Israel’s Almost Giant Leap

April 12, 2019
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Israel’s Beresheet lunar module reached the moon but crash landed.

Friday, 12 April 2019 | Israel on Thursday was set to join just three other nations who have successfully landed on the moon, but it was not to be. The unmanned robotic lander suffered periodic engine and communications failures during the 21 minutes or so of the landing sequence, the support team said, and the spacecraft descended in a freefall, crashing into the moon’’s surface.

Prime Minister Benjamin Netanyahu and his wife Sara and son Yair were present at the Yehud command room to watch the landing. Following the failure, he said: “If at first you don’t succeed you try again.

“We reached the moon and we will try again. Next time we want a soft landing. The attempt itself is a major accomplishment,” Netanyahu said.

Minutes into the landing mission, the spacecraft took a selfie photo with the moon. But suddenly, mission control announced that they lost contact with the craft, whose main engine apparently failed. The craft then proceeded to descend rapidly and crash into the moon’s surface.

SpaceIL President Morris Kahn said: “We were not successful, but our achievement is great.” He thanked the engineers and all the staff who worked on the program.

“We definitely crashed on the surface of [the] moon,” said Opher Doron, general manager of the space division of Israel Aerospace Industries. He said the spacecraft was in pieces scattered at the planned landing site.

Doron said that the spacecraft’s engine turned off shortly before landing. By the time power was restored, he said the craft was moving too fast to land safely. Scientists were still trying to figure out the cause of the failure.

“One of the inertial measurement units failed. And that caused an unfortunate chain of events we’re not sure about,” he said. “The engine was turned off. The engine was stopped and the spacecraft crashed. That’s all we know.”

President Reuven Rivlin hosted dozens of youth for a viewing party at the president’s residence. Following the failure, he told the children: “Yes, we are disappointed, but there is no doubt that our achievements and abilities—of our scientists and of our country—are amazing.

“To bring a spaceship to the moon costs a huge fortune and we, with very little resources and money, brought Genesis almost to the moon. When we believe, we achieve. True, sometimes there are disappointments, but these are null and void compared to the achievements we reached, this night as well. That is why I am so happy to be here as president of this country with so many children. When we were children like you, we never dreamed that we would make a journey to the moon. I hope you will be the scientists who will reach the moon and achieve much greater achievements. This is an important evening for the State of Israel, for the citizens and the children of Israel, who see what we can do when we want and make the effort,” said Rivlin.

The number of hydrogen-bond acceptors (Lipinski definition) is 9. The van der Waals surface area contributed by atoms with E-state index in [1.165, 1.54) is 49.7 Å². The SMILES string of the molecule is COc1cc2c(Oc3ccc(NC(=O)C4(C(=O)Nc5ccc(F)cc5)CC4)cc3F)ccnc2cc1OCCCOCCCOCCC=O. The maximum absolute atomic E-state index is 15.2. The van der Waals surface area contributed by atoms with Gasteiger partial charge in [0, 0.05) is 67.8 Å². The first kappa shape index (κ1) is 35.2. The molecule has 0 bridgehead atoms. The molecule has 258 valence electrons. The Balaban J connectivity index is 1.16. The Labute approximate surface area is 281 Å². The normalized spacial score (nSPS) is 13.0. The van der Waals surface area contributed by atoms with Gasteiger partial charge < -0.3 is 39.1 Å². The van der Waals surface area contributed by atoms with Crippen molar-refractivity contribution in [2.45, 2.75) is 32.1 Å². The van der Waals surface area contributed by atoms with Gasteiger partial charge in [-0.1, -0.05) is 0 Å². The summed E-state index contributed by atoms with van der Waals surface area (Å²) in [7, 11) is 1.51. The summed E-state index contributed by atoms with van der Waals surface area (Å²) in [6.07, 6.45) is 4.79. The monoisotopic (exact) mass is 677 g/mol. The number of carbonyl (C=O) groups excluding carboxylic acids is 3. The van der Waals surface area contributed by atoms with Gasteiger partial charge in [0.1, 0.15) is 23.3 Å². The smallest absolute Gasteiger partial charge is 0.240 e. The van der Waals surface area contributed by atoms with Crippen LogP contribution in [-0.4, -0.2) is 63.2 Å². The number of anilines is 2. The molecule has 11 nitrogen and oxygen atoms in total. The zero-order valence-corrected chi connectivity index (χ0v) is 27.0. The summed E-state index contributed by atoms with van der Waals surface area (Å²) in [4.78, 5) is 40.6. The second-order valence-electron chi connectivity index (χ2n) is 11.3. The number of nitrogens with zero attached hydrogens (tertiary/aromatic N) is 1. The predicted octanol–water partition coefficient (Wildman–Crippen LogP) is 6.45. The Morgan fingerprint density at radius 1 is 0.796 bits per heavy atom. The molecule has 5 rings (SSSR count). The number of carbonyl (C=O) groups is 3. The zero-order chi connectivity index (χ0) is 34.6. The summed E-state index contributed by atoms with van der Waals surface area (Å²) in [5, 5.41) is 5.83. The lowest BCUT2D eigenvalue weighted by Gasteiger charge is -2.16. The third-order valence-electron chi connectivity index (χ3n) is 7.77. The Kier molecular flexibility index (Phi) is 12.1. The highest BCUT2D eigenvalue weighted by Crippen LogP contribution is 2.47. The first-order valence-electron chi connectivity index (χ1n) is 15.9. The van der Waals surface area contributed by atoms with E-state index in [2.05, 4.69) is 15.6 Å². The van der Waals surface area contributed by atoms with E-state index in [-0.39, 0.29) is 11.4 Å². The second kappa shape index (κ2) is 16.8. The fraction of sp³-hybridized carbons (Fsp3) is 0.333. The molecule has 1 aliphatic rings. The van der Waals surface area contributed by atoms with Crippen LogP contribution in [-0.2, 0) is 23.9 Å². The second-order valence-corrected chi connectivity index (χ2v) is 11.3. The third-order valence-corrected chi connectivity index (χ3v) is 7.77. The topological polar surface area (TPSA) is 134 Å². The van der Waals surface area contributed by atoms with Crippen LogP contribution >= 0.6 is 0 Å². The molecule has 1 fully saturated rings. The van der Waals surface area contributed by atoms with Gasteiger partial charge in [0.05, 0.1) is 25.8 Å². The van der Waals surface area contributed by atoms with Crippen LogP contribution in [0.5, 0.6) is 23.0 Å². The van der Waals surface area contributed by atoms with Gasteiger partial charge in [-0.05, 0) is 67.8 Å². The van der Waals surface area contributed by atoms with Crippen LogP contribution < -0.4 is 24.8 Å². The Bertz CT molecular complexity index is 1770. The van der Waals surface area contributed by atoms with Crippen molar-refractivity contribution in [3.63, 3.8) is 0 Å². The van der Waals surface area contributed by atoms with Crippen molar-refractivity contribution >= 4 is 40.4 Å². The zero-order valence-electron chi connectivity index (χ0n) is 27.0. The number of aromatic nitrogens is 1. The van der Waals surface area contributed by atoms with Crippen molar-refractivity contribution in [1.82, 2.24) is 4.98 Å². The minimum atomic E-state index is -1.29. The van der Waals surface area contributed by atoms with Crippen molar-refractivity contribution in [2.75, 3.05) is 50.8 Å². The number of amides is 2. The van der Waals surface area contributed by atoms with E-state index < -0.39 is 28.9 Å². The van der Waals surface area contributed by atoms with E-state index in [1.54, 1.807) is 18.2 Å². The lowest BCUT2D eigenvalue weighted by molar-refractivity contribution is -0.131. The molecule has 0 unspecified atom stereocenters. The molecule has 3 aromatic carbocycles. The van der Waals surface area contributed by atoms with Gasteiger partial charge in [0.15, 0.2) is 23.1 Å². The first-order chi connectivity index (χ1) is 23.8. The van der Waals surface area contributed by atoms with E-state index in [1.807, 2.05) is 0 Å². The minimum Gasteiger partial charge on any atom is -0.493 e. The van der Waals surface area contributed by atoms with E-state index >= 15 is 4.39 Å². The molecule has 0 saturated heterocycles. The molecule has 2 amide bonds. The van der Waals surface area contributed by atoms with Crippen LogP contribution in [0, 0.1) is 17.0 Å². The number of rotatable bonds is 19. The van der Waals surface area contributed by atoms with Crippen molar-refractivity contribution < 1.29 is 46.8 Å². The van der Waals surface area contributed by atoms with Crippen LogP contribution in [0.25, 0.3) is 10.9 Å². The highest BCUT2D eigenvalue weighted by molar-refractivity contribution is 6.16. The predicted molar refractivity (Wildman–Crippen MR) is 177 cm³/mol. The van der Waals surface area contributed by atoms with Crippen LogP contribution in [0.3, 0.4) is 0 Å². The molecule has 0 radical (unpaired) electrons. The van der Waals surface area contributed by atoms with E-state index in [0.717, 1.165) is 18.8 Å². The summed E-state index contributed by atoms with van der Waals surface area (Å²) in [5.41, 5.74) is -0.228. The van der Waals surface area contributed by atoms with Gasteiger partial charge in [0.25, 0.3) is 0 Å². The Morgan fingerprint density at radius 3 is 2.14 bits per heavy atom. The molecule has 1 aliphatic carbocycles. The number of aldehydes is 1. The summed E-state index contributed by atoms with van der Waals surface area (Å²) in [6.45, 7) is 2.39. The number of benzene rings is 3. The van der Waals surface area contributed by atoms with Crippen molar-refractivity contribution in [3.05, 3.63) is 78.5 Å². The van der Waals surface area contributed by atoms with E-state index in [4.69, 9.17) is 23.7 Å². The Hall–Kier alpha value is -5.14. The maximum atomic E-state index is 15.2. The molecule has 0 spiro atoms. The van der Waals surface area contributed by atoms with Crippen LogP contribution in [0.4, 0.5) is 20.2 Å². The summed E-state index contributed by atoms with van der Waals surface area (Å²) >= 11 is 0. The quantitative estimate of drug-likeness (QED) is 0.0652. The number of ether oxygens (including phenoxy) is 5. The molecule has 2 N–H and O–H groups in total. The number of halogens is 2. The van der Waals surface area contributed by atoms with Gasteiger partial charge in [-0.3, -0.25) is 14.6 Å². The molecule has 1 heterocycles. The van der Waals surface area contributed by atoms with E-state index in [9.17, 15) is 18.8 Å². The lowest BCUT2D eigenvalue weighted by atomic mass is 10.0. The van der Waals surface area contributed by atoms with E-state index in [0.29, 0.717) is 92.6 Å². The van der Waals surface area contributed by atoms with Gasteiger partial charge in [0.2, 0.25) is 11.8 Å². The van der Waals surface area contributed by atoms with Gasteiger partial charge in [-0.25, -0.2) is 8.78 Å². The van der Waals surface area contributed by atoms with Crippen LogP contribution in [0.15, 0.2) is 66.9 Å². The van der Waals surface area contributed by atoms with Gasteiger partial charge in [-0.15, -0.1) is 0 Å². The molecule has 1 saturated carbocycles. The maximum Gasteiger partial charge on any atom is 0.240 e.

The president then led the crowd in singing the national anthem, Hatikvah [The Hope].

Earlier, the prime minister recalled the excitement, followed by great sadness, when Israeli astronaut Ilan Ramon flew a space mission with NASA [National Aeronautics and Space Administration]. Then, upon reentry into the earth’s atmosphere, the Space Shuttle Columbia exploded, killing the astronauts.

The project was the brainchild of Israeli entrepreneurs Yariv Bash, Yonatan Weintraub and Kfir Damari, who decided nine years ago to accept a challenge by Google to design a spacecraft that could land on the moon. The challenge ended last month without a winner, but the three—who went on to form SpaceIL with main project sponsor Morris Kahn as chairman—never gave up.

Even Ben Gurion International Airport joined in the national excitement, listing the little spacecraft on its arrivals board, indicating it was due to land on the moon at 10.00 pm.

According to the plan, Beresheet [Hebrew for “Genesis” or “In the Beginning”] was to touch down on the lunar surface at around 10:15 p.m. The operation was directed by a control center in the Israeli town of Yehud, some 12 km [7.4 mi] southeast of Tel Aviv.

Before it began its descent, Beresheet was orbiting the moon at 6,000 km/h [3,728 mi/h]; it would begin its autonomous landing when it reached 25 km [15.5 mi] above the surface and 800 km [497 mi] from the landing site.

In order to control its landing, Beresheet had to simultaneously fire all nine engines for 15 minutes. When it was 5 km [3 mi] above the surface, the craft’s laser instrument that measured its height was to start updating the onboard computer regarding the distance to ground level so that it could synchronize its engine function.

The spacecraft was to slow its advance when it was 1 km [0.6 mi] above the surface of the moon, and some 40 seconds from touchdown. When it reached a height of 5 m [5.4 16.4 ft], it was to shut off its braking engines and drop to the surface on four legs, specially developed in Israel, to cushion the blow.

After landing, Beresheet was to take a selfie and send it back to Earth using NASA satellites recruited to assist the Israeli space mission.

The mission—which involved a [US] $100 million investment, a four-year construction process at Israel Aerospace Industries and SpaceIL, and a six-week space trip—aimed to see Israel join the US, China and the Soviet Union as the only ones to have achieved putting a craft on the moon.

Posted on April 12, 2019

Source: (This article was originally published by Ynetnews on April 11, 2019. Time-related language has been modified to reflect our republication today. See the original article at this link.)

Photo Credit: SPACE & UNIVERSE (Official)/YouTube/Screenshot